These trolls crawl out of their beds each morning, fleetingly glance at what’s going on in the world, then settle in front of their computers, sneering, giggling, to write formulaic, join-the-dots articles stating an intentionally controversial opinion. The opinions aren’t necessarily held by them but will promote a news site, ensure readers to their column, bring a pat on the back from an editor who thinks its writers being ridiculed by readers is an achievement.

A lack of principle and no journalism ethics means they’ll produce right-wing shite for The Sun and less right-wing shite for The Guardian so long as the money goes in the bank.

These trolls,of course, exist alongside the lesser “celebrity” hacks but together they create a predominantly white, middle class, myopic clique of London-based writers who condemn, judge and make a mockery of our lives and our journalism.

It’s a nasty trend that sees columnists paid to share their ill-informed views – sometimes with intent to cause offense –  while investigative journalism falls by the wayside and real journalists struggle to find freelance or staff jobs.

It’s all just another knife in the back of British journalism. Don’t feed the trolls.

You talk a load of drizzle, Jamie Oliver

Excuse me while I take off my pinny. I’ve been making artisan bread and some home-made pesto out of the leftover ice in my freezer.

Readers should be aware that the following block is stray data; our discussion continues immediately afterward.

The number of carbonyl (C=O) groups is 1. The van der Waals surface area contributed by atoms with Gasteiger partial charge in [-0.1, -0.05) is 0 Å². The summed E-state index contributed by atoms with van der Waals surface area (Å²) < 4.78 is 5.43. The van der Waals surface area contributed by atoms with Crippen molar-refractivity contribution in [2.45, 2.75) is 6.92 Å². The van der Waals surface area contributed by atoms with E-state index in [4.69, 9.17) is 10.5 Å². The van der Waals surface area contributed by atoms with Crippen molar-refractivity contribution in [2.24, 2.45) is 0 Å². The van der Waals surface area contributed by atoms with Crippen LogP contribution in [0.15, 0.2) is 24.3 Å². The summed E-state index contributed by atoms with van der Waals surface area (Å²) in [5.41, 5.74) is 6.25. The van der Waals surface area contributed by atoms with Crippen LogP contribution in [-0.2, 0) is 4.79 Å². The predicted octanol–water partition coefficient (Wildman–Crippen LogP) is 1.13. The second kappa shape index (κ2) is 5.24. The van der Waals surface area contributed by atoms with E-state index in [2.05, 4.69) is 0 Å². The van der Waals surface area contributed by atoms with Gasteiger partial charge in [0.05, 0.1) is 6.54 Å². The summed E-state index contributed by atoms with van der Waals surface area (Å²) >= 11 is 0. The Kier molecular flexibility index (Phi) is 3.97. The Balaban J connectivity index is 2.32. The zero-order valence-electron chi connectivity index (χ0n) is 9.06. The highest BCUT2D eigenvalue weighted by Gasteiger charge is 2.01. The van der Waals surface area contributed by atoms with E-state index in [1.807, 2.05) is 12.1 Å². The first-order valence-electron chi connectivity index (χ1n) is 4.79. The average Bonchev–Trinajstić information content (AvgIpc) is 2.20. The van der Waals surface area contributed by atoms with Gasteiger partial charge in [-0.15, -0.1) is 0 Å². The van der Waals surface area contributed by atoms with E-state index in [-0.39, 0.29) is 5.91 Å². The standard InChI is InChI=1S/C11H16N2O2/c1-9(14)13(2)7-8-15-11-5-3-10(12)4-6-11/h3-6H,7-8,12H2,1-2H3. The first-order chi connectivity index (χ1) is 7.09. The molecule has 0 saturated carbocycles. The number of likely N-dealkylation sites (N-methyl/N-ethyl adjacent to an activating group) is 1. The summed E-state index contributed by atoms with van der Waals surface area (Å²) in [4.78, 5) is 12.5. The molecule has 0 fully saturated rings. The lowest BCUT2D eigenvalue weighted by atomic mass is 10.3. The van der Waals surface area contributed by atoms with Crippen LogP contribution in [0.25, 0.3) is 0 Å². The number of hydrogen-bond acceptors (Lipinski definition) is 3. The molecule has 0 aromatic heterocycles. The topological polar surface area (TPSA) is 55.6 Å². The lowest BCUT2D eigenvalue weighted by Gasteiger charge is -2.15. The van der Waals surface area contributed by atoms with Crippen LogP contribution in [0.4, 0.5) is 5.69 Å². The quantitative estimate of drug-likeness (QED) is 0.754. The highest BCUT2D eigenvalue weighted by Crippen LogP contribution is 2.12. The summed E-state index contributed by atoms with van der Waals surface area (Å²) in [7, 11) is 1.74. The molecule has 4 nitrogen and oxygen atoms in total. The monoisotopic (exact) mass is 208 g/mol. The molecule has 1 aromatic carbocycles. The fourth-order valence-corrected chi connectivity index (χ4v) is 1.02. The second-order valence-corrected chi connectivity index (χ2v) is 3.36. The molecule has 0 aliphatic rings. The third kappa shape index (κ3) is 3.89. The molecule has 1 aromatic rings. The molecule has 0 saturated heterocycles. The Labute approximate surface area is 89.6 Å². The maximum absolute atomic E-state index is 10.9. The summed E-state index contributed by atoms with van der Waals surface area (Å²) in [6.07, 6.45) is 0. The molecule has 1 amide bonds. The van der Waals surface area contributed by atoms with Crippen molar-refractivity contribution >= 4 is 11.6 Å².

Posh grub

Not affordable to a Sicilian street cleaner

You see, celebrity chef and once Labour school meals adviser Jamie Oliver has decided that British poverty isn’t as chic and exciting as, say, Sicilian poverty so I’m trying to change the way I approach the lack of food in the cupboard.

I won’t be angry at my job loss. I won’t be irritated by the stagnating economy. I won’t be frustrated at shrinking wages or the rising cost of living. No, I will internalise the problem and blame myself for not realising I can make a week’s food from a slice of stale bread and an egg. I’ll readily accept that all I need is cheaper olive oil to drizzle on an empty plate for a nutritious meal in front of my cinema-size plasma TV.

Jamie said, “You might remember that scene in Ministry Of Food, with the mum and the kid eating chips and cheese out of styrofoam containers, and behind them is a massive TV. It just didn’t weigh up.”

So Jamie immediately assumes people buy huge TVs instead of food rather than

Sit down and have an olive, love

Sit down and have an olive, love

recognising they might have bought it while in work, it might be a gift, it might be secondhand … and it’s impossible not to buy huge tellies anymore!

Jamie goes on: “I meet people who say, ‘You don’t understand what it’s like.’ I just want to hug them and teleport them to the Sicilian street cleaner who has 25 mussels, 10 cherry tomatoes, and a packet of spaghetti for 60 pence, and knocks out the most amazing pasta.”